LOWVILLE — Changes to Lewis County’s event permit law were voted down in part due to issues raised by the host of an ATV event that prompted the proposed amendments.
John DeGuardia, operator of the Timberview Resort in Turin, spoke at the public hearing on the local law change Tuesday night during the county Board of Legislators meeting.
He took exception to the proposed participant threshold — a change from 250 people to 50 — that would trigger the requirement for a permit for motorized events like ATV and snowmobile runs.
“I think that’s totally ridiculous,” Mr. DeGuardia said. “At any time, any one of us on the hill have more than that. I have a tiny hotel. If my hotel is full we’ll have more than 50.”
He added later, “The permit is the easy part. It’s your insurance and all of the other stuff you want on top of it. If you’re an ATVer or snowmobiler, you have insurance. So you’re going to force these guys to do something they can’t do, something they can’t afford to buy.”
The insurance required in the proposed law targeted event organizers, not participants, to ensure that any damage done to roads or resident properties — as observed in the past — could be compensated through insurance.
He referred to his own event in April, which was the catalyst for changing the law because it exposed a loophole.
When an estimated 300 to 400 riders showed up, Mr. DeGuardia claimed he had no way of knowing that would happen.
He had told Recreation, Forestry and Parks Director Jackie Mahoney before the event that it should be like previous similar ATV runs that had attracted between 160 and 175 riders and that no county trails or roads would be used.
The information he provided in the meeting, however, indicated that he had known the event would be bigger.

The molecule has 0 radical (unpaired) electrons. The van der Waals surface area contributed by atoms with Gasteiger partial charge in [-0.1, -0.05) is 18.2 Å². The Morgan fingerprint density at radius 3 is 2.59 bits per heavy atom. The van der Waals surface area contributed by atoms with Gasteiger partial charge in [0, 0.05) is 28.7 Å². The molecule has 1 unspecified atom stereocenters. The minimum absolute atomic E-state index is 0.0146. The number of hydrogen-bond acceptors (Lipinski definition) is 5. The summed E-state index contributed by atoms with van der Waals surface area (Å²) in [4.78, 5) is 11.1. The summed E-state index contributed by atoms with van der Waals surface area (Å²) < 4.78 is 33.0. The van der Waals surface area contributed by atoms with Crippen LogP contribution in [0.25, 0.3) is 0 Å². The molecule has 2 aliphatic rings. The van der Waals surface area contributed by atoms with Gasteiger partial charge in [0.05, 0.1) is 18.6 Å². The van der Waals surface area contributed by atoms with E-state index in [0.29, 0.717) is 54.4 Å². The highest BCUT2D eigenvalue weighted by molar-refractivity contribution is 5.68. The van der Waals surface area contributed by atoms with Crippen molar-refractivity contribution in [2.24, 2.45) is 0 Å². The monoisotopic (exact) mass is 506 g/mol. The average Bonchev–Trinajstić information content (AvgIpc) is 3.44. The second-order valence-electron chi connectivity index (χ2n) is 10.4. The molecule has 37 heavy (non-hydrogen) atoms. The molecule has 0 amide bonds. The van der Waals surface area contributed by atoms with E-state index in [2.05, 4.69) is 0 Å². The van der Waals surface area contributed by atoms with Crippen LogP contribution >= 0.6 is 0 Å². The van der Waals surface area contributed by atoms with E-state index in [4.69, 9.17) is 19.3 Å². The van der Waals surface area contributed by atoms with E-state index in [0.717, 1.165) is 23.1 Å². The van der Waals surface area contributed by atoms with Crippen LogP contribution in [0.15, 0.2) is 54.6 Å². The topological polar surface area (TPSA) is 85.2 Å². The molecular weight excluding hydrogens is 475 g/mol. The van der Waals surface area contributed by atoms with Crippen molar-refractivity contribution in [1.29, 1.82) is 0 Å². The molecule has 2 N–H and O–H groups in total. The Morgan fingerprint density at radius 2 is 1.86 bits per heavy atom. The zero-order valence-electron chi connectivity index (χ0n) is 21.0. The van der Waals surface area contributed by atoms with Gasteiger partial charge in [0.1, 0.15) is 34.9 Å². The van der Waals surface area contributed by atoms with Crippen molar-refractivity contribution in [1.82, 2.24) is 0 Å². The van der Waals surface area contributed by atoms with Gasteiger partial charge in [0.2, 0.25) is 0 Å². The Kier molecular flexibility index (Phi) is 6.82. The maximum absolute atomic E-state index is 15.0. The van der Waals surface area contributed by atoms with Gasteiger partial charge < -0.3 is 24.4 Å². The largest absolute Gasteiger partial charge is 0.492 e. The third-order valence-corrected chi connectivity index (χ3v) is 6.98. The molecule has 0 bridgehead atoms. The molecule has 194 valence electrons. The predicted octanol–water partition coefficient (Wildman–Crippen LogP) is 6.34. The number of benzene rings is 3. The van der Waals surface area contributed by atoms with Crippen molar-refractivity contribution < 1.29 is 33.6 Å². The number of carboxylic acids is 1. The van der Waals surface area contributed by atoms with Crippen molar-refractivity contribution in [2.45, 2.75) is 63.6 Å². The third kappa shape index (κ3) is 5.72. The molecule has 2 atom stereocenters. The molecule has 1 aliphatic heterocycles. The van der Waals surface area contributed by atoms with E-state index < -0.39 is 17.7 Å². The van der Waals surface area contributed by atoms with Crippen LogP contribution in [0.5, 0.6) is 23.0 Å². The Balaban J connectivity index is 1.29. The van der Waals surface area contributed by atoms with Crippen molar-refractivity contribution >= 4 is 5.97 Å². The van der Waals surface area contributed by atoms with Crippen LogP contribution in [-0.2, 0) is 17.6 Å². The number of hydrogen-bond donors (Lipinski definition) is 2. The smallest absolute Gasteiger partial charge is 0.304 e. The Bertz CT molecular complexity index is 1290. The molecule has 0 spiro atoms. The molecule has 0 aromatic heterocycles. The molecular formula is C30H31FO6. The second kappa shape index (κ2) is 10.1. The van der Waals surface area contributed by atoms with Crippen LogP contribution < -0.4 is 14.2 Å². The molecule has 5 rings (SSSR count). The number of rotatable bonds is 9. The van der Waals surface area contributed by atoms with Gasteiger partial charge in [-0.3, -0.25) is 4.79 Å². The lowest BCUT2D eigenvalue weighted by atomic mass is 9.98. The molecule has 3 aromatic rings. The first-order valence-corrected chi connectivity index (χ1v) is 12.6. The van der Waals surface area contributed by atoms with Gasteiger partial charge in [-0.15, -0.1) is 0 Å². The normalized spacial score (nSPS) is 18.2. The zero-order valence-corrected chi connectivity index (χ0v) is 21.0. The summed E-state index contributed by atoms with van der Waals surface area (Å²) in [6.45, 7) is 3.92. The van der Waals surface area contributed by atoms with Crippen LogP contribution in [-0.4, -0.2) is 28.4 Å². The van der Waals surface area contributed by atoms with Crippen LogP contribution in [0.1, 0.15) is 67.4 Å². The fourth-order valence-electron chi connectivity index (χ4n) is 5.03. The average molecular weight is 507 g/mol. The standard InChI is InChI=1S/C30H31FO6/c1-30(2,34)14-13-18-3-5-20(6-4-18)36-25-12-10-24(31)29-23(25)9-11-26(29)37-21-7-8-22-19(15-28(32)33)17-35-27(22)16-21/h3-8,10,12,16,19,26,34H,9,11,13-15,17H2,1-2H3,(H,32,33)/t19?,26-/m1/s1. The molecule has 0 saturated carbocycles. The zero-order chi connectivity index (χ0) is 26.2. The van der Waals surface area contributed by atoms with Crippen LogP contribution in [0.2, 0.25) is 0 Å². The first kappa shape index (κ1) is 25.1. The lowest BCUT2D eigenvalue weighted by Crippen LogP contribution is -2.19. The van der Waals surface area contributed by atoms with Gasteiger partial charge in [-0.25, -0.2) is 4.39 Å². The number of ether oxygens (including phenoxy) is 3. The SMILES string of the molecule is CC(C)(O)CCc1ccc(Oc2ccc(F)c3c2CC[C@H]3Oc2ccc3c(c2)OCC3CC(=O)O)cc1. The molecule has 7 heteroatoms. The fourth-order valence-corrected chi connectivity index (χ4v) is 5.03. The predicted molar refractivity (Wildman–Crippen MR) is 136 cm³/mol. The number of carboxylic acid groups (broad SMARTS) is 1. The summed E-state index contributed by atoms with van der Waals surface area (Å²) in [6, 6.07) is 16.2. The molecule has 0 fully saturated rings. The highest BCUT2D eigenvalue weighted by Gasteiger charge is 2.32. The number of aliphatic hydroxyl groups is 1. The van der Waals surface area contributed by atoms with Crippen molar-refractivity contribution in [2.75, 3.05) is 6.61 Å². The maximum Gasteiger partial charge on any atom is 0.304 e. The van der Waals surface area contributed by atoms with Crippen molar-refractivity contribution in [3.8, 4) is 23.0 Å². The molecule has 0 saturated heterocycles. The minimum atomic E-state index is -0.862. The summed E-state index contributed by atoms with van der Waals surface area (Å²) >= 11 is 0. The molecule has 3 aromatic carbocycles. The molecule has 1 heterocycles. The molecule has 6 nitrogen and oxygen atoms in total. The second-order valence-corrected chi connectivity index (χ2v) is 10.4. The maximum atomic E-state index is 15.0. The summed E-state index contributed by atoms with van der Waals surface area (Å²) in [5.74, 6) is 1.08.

“On my event, we normally get 250 people, but we got a lot more because they were all coming to that SNIRT date no matter what. We all know that from the year before,” he said. “I had no idea that (the county trails opening) was going to happen.”
County trails near Brantingham and Lyons Falls opened in the week before Mr. DeGuardia’s event, resulting in businesses along that route asking to be included. He accepted and promoted them along with businesses on the original route on town roads.
Mr. DeGuardia also said that event organizers shouldn’t have to pay for a permit because riders using the county trail system pay for a permit, calling it “double dipping.”
The event permit fee is $20 and Mrs. Mahoney said she had received nine applications this year, including for the popular Ride for Ryan charity event, although not all of the events required a permit.
District 7 Legislator Gregory Kulzer agreed that the 50 participant threshold was too low when it was time to vote on the measure.
“Fifty, that could be an extended family, I mean if we got all the ... together and we’ve all got wheelers, that would be it. That would be 50 right there,” Mr. Kulzer said.
Other legislators agreed and were concerned about the insurance requirements and the 60-day timeframe required for notification.
“I’m not sure it’s accomplishing what we want to accomplish,” District 9 Legislator Thomas Osbourne said.
The event permit was introduced “so the emergency services, the hospital and the sheriff’s office knew what was going on, it was not to restrict anything,” Board Chair Lawrence Dolhof said.
After Mr. DeGuardia’s spring event was so large, he gave a $500 donation to Mrs. Mahoney for the trails fund, although County Manager Ryan Piche said the check was not cashed. Mr. DeGuardia was fined $750 based on the terms of the existing permit law which did not require a vote of the board.
Mr. Osborne, Mr. Kulzer, Ian Gilbert, Lisa Virkler and Thomas Hathaway voted against the law changes while Mr. Dolhof, Richard Chartrand and Jerry King voted in favor.
Mrs. Mahoney said she hopes to see the towns, who will have the option to opt into the revised permit law, participate more in the discussion going forward.
“It’s something we need to continue to work on,” Mr. Piche said. “We want to be pro-tourism and we really understand the economic impact of people coming to our community to ride and enjoy themselves, but at the same time we need to do it safely, we need to have regulations. The very least folks can do is let us know when they’re having these events. 250 probably was a good gauge, but people aren’t being square with us, either.”